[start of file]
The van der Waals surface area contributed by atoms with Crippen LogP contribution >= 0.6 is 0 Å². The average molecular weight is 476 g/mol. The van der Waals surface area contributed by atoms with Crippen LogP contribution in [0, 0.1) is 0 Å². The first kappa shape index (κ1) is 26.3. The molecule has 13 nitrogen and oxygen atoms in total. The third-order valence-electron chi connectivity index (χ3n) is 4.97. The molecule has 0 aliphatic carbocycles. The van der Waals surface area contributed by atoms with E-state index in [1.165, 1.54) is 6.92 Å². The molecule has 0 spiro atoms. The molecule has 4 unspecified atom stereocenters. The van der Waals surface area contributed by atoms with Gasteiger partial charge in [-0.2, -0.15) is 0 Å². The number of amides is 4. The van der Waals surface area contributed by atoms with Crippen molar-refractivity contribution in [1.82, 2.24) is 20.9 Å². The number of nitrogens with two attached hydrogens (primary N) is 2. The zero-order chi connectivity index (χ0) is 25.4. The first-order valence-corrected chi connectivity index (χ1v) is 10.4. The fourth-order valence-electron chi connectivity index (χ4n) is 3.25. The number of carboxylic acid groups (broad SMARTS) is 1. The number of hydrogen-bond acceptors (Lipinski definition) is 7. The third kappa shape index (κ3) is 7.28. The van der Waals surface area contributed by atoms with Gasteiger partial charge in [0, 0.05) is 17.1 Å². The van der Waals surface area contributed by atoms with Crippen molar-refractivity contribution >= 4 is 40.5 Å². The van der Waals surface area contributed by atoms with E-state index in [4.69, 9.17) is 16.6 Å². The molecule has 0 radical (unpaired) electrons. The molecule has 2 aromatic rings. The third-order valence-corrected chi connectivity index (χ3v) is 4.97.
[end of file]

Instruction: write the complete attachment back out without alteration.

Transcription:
The van der Waals surface area contributed by atoms with Crippen LogP contribution >= 0.6 is 0 Å². The average molecular weight is 476 g/mol. The van der Waals surface area contributed by atoms with Crippen LogP contribution in [0, 0.1) is 0 Å². The first kappa shape index (κ1) is 26.3. The molecule has 13 nitrogen and oxygen atoms in total. The third-order valence-electron chi connectivity index (χ3n) is 4.97. The molecule has 0 aliphatic carbocycles. The van der Waals surface area contributed by atoms with E-state index in [1.165, 1.54) is 6.92 Å². The molecule has 0 spiro atoms. The molecule has 4 unspecified atom stereocenters. The van der Waals surface area contributed by atoms with Gasteiger partial charge in [-0.2, -0.15) is 0 Å². The number of amides is 4. The van der Waals surface area contributed by atoms with Crippen molar-refractivity contribution in [1.82, 2.24) is 20.9 Å². The number of nitrogens with two attached hydrogens (primary N) is 2. The zero-order chi connectivity index (χ0) is 25.4. The first-order valence-corrected chi connectivity index (χ1v) is 10.4. The fourth-order valence-electron chi connectivity index (χ4n) is 3.25. The number of carboxylic acid groups (broad SMARTS) is 1. The number of hydrogen-bond acceptors (Lipinski definition) is 7. The third kappa shape index (κ3) is 7.28. The van der Waals surface area contributed by atoms with Gasteiger partial charge in [0, 0.05) is 17.1 Å². The van der Waals surface area contributed by atoms with Crippen molar-refractivity contribution >= 4 is 40.5 Å². The van der Waals surface area contributed by atoms with E-state index in [4.69, 9.17) is 16.6 Å². The molecule has 0 radical (unpaired) electrons. The molecule has 2 aromatic rings. The third-order valence-corrected chi connectivity index (χ3v) is 4.97.